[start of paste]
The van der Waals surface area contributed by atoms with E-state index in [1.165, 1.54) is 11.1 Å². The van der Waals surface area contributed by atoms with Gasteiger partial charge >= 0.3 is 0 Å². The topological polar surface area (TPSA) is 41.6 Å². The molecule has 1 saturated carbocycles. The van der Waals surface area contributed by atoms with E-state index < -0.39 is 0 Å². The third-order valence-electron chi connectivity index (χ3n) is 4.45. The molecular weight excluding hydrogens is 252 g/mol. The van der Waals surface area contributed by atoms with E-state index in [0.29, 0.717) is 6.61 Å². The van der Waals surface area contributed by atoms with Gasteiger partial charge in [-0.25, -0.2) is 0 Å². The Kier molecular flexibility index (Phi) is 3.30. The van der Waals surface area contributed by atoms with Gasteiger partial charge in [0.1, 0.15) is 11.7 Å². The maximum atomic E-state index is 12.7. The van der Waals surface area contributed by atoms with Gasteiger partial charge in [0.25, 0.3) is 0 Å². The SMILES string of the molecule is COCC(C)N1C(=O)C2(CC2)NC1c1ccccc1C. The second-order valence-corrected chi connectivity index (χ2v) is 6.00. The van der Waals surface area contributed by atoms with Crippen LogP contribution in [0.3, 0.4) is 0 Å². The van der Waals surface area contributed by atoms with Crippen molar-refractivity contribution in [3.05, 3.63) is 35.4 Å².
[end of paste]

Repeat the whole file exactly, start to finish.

The van der Waals surface area contributed by atoms with E-state index in [1.165, 1.54) is 11.1 Å². The van der Waals surface area contributed by atoms with Gasteiger partial charge >= 0.3 is 0 Å². The topological polar surface area (TPSA) is 41.6 Å². The molecule has 1 saturated carbocycles. The van der Waals surface area contributed by atoms with E-state index < -0.39 is 0 Å². The third-order valence-electron chi connectivity index (χ3n) is 4.45. The molecular weight excluding hydrogens is 252 g/mol. The van der Waals surface area contributed by atoms with E-state index in [0.29, 0.717) is 6.61 Å². The van der Waals surface area contributed by atoms with Gasteiger partial charge in [-0.25, -0.2) is 0 Å². The Kier molecular flexibility index (Phi) is 3.30. The van der Waals surface area contributed by atoms with Gasteiger partial charge in [0.1, 0.15) is 11.7 Å². The maximum atomic E-state index is 12.7. The van der Waals surface area contributed by atoms with Gasteiger partial charge in [0.25, 0.3) is 0 Å². The SMILES string of the molecule is COCC(C)N1C(=O)C2(CC2)NC1c1ccccc1C. The second-order valence-corrected chi connectivity index (χ2v) is 6.00. The van der Waals surface area contributed by atoms with Crippen LogP contribution in [0.3, 0.4) is 0 Å². The van der Waals surface area contributed by atoms with Crippen molar-refractivity contribution in [3.05, 3.63) is 35.4 Å².